Piedmont is characterised by a stunning variety of landscapes, including typical villages, alpine valleys and vineyard-covered hills, . From the first Celtic settlements up to the unification of Italy, civil development and political events have created needs and opportunities. The villages of Piedmont are varied as they evolved in keeping with the characteristics of the environment and the necessities of history.

    Fortifications were erected to defend the region's assets, town walls to protect the population, and places of worship for gathering in prayer. The atmosphere, art and search for beauty handed down over the centuries are still alive and visible throughout the region. Here are 10 of the most characteristic villages in Piedmont.

    1

    Vogogna

    Visit the medieval stronghold built to defend the duchy

    • History
    • Photo
    • Food

    Vogogna gets its old-town charm from its cobbled streets, stone roofs and arcades with Gothic arches. The main buildings, like Palazzo Pretorio and the castle, were built in the 14th century, when the powerful Visconti family made the town their defensive outpost in the Ossola Valley. A city wall was also built at that time, some of which remains today, and renovations were done on the Lombard fortress, the remnants of which still dominate the town.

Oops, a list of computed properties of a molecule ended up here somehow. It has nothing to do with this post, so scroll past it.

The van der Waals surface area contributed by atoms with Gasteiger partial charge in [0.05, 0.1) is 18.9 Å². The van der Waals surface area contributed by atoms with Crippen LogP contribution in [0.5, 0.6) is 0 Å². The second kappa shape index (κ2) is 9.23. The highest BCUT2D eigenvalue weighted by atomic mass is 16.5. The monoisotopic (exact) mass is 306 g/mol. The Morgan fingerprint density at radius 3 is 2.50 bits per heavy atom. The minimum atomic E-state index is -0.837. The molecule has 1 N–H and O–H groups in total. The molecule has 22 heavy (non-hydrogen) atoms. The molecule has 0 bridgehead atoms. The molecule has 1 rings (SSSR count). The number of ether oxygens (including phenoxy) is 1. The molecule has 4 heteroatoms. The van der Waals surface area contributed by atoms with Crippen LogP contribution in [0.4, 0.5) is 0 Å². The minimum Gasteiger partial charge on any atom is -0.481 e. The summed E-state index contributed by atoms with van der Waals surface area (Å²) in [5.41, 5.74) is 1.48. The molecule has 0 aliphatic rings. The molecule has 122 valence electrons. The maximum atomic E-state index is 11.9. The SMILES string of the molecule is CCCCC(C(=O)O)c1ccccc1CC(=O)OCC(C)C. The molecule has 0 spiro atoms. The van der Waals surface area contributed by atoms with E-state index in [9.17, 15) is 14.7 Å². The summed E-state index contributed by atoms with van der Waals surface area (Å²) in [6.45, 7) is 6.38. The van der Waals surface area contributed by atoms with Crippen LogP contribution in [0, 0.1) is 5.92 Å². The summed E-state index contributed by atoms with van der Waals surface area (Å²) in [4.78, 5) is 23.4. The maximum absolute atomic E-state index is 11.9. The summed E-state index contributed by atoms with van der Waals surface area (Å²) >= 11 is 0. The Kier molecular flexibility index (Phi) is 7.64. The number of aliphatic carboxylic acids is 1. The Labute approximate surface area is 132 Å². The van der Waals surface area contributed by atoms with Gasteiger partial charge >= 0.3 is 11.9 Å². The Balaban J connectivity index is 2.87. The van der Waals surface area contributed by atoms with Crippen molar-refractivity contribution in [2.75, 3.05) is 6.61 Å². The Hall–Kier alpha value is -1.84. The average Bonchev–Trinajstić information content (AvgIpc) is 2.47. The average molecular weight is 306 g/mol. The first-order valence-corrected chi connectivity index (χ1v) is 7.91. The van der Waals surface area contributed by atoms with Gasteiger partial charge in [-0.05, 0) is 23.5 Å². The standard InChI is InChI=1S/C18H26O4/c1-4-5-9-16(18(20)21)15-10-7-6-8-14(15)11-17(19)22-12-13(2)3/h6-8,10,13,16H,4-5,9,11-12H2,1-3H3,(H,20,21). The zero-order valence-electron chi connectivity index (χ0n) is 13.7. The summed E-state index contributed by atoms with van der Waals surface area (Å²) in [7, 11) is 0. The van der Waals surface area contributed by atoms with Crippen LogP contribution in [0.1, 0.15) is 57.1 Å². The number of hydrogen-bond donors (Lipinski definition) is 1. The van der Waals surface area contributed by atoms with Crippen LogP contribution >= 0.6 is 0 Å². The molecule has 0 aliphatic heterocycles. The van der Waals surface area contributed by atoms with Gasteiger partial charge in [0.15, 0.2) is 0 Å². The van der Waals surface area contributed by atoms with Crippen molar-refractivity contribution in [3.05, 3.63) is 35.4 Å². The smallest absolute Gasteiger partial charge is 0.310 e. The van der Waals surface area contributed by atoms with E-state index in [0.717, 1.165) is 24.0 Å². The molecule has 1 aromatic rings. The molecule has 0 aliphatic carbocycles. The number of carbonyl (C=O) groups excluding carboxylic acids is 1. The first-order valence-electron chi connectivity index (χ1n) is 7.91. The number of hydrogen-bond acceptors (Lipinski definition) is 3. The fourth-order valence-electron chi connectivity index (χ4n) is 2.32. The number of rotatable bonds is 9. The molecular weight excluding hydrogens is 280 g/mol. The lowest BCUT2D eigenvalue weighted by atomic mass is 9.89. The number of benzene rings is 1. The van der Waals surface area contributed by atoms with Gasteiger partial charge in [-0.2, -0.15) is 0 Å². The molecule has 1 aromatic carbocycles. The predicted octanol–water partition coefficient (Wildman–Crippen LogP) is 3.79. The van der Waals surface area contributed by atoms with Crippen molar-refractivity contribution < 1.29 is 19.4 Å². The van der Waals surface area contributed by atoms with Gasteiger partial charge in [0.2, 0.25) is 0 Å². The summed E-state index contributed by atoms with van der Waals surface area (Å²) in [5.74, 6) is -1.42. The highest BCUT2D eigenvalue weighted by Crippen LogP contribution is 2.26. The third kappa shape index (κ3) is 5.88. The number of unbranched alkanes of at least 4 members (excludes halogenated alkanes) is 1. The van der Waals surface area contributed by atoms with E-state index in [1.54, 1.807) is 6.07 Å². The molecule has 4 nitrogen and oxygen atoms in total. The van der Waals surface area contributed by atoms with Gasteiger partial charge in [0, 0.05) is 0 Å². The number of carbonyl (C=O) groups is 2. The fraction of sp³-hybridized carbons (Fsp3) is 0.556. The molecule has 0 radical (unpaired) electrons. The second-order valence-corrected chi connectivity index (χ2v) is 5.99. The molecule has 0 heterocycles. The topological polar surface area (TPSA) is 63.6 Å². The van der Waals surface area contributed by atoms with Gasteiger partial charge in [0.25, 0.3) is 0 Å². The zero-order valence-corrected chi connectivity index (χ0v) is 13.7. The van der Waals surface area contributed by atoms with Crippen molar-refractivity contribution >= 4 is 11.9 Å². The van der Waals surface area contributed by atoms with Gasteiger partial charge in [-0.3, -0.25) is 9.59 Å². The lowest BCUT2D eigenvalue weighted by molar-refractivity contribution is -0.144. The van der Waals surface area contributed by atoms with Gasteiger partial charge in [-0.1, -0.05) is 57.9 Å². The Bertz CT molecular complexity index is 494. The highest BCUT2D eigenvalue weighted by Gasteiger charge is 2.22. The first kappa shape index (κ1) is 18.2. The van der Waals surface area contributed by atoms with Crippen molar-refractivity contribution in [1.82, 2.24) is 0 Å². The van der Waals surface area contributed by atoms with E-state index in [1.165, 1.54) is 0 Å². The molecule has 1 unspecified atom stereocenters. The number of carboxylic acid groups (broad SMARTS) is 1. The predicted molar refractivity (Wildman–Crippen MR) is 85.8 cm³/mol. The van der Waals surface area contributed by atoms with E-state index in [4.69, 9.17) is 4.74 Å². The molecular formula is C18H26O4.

The Oratorio di San Pietro (Oratory of Saint Peter), decorated on the inside with 15th-century frescoes, is also of Lombard origin. Before leaving town, you have to try gnocchi all'ossolana, a typical gnocchi dish with chestnuts, maybe after some local cured meats and cheeses.

    Location: 28805 Vogogna, Italy

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    2

    Orta San Giulio

    Relax in tranquil grandeur on the lake shore

    • History
    • Photo

    Orta’s appeal is its tranquillity, captured in a stunning architectural setting. Its houses, 19th-century residences, Chiesa di Santa Maria Assunta (Church of Santa Maria Assunta) with its wonderful portal decorations, and the Renaissance-era Palazzo della Comunità (Community Palace), are just some of its important buildings.